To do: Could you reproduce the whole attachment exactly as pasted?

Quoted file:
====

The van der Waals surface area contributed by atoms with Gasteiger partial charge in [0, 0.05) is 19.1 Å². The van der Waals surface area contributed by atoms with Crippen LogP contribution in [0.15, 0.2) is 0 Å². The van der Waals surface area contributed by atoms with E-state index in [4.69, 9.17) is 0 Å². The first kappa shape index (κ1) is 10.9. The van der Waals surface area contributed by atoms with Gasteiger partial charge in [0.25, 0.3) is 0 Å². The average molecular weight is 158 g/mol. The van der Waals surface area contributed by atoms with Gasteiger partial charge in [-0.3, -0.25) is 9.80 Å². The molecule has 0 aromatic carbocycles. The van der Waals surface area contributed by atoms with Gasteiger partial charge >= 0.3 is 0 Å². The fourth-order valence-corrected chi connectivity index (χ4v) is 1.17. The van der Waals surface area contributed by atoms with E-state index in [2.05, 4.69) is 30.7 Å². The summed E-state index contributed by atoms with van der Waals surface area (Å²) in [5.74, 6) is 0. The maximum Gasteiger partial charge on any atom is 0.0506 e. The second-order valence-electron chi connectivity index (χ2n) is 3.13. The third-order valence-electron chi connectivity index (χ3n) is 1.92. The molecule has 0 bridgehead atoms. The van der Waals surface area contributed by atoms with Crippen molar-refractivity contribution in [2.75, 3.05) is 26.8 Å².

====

The van der Waals surface area contributed by atoms with Gasteiger partial charge in [0, 0.05) is 19.1 Å². The van der Waals surface area contributed by atoms with Crippen LogP contribution in [0.15, 0.2) is 0 Å². The van der Waals surface area contributed by atoms with E-state index in [4.69, 9.17) is 0 Å². The first kappa shape index (κ1) is 10.9. The van der Waals surface area contributed by atoms with Gasteiger partial charge in [0.25, 0.3) is 0 Å². The average molecular weight is 158 g/mol. The van der Waals surface area contributed by atoms with Gasteiger partial charge in [-0.3, -0.25) is 9.80 Å². The molecule has 0 aromatic carbocycles. The van der Waals surface area contributed by atoms with Gasteiger partial charge >= 0.3 is 0 Å². The fourth-order valence-corrected chi connectivity index (χ4v) is 1.17. The van der Waals surface area contributed by atoms with E-state index in [2.05, 4.69) is 30.7 Å². The summed E-state index contributed by atoms with van der Waals surface area (Å²) in [5.74, 6) is 0. The maximum Gasteiger partial charge on any atom is 0.0506 e. The second-order valence-electron chi connectivity index (χ2n) is 3.13. The third-order valence-electron chi connectivity index (χ3n) is 1.92. The molecule has 0 bridgehead atoms. The van der Waals surface area contributed by atoms with Crippen molar-refractivity contribution in [2.75, 3.05) is 26.8 Å².